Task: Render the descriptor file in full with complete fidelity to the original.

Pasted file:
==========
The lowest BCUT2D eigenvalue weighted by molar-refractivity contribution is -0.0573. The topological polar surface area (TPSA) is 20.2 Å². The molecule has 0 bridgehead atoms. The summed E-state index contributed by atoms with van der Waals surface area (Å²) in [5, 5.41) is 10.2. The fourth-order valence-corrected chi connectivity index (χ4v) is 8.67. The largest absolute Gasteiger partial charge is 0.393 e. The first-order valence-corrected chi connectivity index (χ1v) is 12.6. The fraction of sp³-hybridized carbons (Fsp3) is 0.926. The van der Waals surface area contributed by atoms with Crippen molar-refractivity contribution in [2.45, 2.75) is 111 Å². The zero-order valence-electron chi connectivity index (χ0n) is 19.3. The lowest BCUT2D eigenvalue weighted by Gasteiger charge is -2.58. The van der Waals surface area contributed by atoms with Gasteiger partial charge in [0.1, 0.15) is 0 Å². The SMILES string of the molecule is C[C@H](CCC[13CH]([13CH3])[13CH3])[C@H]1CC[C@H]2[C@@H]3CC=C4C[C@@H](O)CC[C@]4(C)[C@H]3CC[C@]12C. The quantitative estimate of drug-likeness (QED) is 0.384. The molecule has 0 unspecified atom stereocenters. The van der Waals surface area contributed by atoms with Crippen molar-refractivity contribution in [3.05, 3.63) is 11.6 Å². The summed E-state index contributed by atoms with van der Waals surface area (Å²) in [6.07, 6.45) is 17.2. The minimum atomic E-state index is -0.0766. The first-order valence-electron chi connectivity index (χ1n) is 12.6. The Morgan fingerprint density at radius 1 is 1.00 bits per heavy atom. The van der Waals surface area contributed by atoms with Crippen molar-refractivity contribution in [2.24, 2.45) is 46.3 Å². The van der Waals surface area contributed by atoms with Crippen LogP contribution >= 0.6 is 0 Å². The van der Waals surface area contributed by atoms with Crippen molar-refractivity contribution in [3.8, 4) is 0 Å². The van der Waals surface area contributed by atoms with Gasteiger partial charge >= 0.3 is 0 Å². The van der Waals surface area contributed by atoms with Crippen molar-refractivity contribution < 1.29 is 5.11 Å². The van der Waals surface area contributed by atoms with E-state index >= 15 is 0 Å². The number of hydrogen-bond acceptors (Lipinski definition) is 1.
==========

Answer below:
The lowest BCUT2D eigenvalue weighted by molar-refractivity contribution is -0.0573. The topological polar surface area (TPSA) is 20.2 Å². The molecule has 0 bridgehead atoms. The summed E-state index contributed by atoms with van der Waals surface area (Å²) in [5, 5.41) is 10.2. The fourth-order valence-corrected chi connectivity index (χ4v) is 8.67. The largest absolute Gasteiger partial charge is 0.393 e. The first-order valence-corrected chi connectivity index (χ1v) is 12.6. The fraction of sp³-hybridized carbons (Fsp3) is 0.926. The van der Waals surface area contributed by atoms with Crippen molar-refractivity contribution in [2.45, 2.75) is 111 Å². The zero-order valence-electron chi connectivity index (χ0n) is 19.3. The lowest BCUT2D eigenvalue weighted by Gasteiger charge is -2.58. The van der Waals surface area contributed by atoms with Gasteiger partial charge in [0.1, 0.15) is 0 Å². The SMILES string of the molecule is C[C@H](CCC[13CH]([13CH3])[13CH3])[C@H]1CC[C@H]2[C@@H]3CC=C4C[C@@H](O)CC[C@]4(C)[C@H]3CC[C@]12C. The quantitative estimate of drug-likeness (QED) is 0.384. The molecule has 0 unspecified atom stereocenters. The van der Waals surface area contributed by atoms with Crippen molar-refractivity contribution in [3.05, 3.63) is 11.6 Å². The summed E-state index contributed by atoms with van der Waals surface area (Å²) in [6.07, 6.45) is 17.2. The minimum atomic E-state index is -0.0766. The first-order valence-electron chi connectivity index (χ1n) is 12.6. The Morgan fingerprint density at radius 1 is 1.00 bits per heavy atom. The van der Waals surface area contributed by atoms with Crippen molar-refractivity contribution in [2.24, 2.45) is 46.3 Å². The van der Waals surface area contributed by atoms with Crippen LogP contribution >= 0.6 is 0 Å². The van der Waals surface area contributed by atoms with Crippen molar-refractivity contribution in [3.8, 4) is 0 Å². The van der Waals surface area contributed by atoms with Gasteiger partial charge >= 0.3 is 0 Å². The van der Waals surface area contributed by atoms with Crippen molar-refractivity contribution < 1.29 is 5.11 Å². The van der Waals surface area contributed by atoms with E-state index >= 15 is 0 Å². The number of hydrogen-bond acceptors (Lipinski definition) is 1.